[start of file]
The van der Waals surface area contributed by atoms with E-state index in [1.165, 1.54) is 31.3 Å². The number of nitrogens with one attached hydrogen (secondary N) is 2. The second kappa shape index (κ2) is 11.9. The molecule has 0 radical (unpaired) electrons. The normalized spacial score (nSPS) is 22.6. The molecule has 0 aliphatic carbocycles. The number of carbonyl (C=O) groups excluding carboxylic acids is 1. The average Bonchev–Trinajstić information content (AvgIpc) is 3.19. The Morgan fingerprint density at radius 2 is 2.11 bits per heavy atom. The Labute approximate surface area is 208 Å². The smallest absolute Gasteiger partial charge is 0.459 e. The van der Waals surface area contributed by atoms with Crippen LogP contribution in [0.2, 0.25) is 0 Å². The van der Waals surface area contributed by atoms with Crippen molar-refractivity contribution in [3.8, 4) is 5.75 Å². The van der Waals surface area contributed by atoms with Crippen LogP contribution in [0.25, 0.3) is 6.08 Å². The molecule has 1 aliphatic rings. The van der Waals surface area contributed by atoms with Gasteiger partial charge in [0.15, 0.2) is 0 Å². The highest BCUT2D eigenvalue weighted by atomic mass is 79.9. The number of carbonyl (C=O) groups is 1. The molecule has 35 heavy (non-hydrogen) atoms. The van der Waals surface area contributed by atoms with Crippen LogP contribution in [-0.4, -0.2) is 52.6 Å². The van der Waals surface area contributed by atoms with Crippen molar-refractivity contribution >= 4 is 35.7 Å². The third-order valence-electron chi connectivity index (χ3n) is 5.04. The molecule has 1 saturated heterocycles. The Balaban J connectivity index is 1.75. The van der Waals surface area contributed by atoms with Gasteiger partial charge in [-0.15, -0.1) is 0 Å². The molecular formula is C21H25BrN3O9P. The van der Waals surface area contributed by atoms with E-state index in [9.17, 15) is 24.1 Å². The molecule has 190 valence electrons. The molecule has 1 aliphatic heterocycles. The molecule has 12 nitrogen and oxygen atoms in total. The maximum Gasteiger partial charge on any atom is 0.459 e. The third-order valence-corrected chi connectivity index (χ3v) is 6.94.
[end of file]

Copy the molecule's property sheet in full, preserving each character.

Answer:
The van der Waals surface area contributed by atoms with E-state index in [1.165, 1.54) is 31.3 Å². The number of nitrogens with one attached hydrogen (secondary N) is 2. The second kappa shape index (κ2) is 11.9. The molecule has 0 radical (unpaired) electrons. The normalized spacial score (nSPS) is 22.6. The molecule has 0 aliphatic carbocycles. The number of carbonyl (C=O) groups excluding carboxylic acids is 1. The average Bonchev–Trinajstić information content (AvgIpc) is 3.19. The Morgan fingerprint density at radius 2 is 2.11 bits per heavy atom. The Labute approximate surface area is 208 Å². The smallest absolute Gasteiger partial charge is 0.459 e. The van der Waals surface area contributed by atoms with Crippen LogP contribution in [0.2, 0.25) is 0 Å². The van der Waals surface area contributed by atoms with Crippen molar-refractivity contribution in [3.8, 4) is 5.75 Å². The van der Waals surface area contributed by atoms with Crippen LogP contribution in [0.25, 0.3) is 6.08 Å². The molecule has 1 aliphatic rings. The van der Waals surface area contributed by atoms with Gasteiger partial charge in [0.15, 0.2) is 0 Å². The highest BCUT2D eigenvalue weighted by atomic mass is 79.9. The number of carbonyl (C=O) groups is 1. The molecule has 35 heavy (non-hydrogen) atoms. The van der Waals surface area contributed by atoms with Crippen LogP contribution in [-0.4, -0.2) is 52.6 Å². The van der Waals surface area contributed by atoms with Crippen molar-refractivity contribution >= 4 is 35.7 Å². The third-order valence-electron chi connectivity index (χ3n) is 5.04. The molecule has 1 saturated heterocycles. The Balaban J connectivity index is 1.75. The van der Waals surface area contributed by atoms with Gasteiger partial charge in [-0.15, -0.1) is 0 Å². The molecular formula is C21H25BrN3O9P. The van der Waals surface area contributed by atoms with E-state index in [9.17, 15) is 24.1 Å². The molecule has 190 valence electrons. The molecule has 1 aliphatic heterocycles. The molecule has 12 nitrogen and oxygen atoms in total. The maximum Gasteiger partial charge on any atom is 0.459 e. The third-order valence-corrected chi connectivity index (χ3v) is 6.94.